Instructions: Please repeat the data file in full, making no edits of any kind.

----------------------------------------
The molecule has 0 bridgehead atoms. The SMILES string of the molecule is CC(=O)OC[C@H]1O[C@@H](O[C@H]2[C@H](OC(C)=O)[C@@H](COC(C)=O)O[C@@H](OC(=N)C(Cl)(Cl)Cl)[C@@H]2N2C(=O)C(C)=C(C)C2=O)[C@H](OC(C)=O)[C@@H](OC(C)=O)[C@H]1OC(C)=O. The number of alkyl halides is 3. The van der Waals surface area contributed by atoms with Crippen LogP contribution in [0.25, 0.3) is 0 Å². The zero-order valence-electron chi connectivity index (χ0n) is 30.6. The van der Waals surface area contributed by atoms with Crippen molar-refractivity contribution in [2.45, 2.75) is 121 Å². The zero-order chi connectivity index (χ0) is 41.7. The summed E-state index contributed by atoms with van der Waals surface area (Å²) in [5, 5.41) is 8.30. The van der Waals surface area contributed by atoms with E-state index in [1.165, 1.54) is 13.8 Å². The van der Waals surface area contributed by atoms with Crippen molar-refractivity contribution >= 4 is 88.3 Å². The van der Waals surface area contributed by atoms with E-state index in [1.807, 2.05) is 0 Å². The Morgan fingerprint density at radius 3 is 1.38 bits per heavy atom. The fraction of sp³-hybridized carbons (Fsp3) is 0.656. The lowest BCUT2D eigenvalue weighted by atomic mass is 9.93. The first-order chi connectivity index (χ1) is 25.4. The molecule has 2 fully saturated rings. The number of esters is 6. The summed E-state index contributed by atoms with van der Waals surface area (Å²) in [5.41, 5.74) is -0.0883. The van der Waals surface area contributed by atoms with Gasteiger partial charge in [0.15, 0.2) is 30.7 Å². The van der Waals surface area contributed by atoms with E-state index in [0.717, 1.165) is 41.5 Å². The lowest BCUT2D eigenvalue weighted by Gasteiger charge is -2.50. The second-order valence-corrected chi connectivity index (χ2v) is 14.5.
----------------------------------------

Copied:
The molecule has 0 bridgehead atoms. The SMILES string of the molecule is CC(=O)OC[C@H]1O[C@@H](O[C@H]2[C@H](OC(C)=O)[C@@H](COC(C)=O)O[C@@H](OC(=N)C(Cl)(Cl)Cl)[C@@H]2N2C(=O)C(C)=C(C)C2=O)[C@H](OC(C)=O)[C@@H](OC(C)=O)[C@H]1OC(C)=O. The number of alkyl halides is 3. The van der Waals surface area contributed by atoms with Crippen LogP contribution in [0.25, 0.3) is 0 Å². The zero-order valence-electron chi connectivity index (χ0n) is 30.6. The van der Waals surface area contributed by atoms with Crippen molar-refractivity contribution in [2.45, 2.75) is 121 Å². The zero-order chi connectivity index (χ0) is 41.7. The summed E-state index contributed by atoms with van der Waals surface area (Å²) in [5, 5.41) is 8.30. The van der Waals surface area contributed by atoms with E-state index in [1.165, 1.54) is 13.8 Å². The van der Waals surface area contributed by atoms with Crippen molar-refractivity contribution >= 4 is 88.3 Å². The van der Waals surface area contributed by atoms with E-state index in [1.807, 2.05) is 0 Å². The Morgan fingerprint density at radius 3 is 1.38 bits per heavy atom. The fraction of sp³-hybridized carbons (Fsp3) is 0.656. The lowest BCUT2D eigenvalue weighted by atomic mass is 9.93. The first-order chi connectivity index (χ1) is 25.4. The molecule has 2 fully saturated rings. The number of esters is 6. The summed E-state index contributed by atoms with van der Waals surface area (Å²) in [5.41, 5.74) is -0.0883. The van der Waals surface area contributed by atoms with Gasteiger partial charge in [0.15, 0.2) is 30.7 Å². The van der Waals surface area contributed by atoms with E-state index in [0.717, 1.165) is 41.5 Å². The lowest BCUT2D eigenvalue weighted by Gasteiger charge is -2.50. The second-order valence-corrected chi connectivity index (χ2v) is 14.5.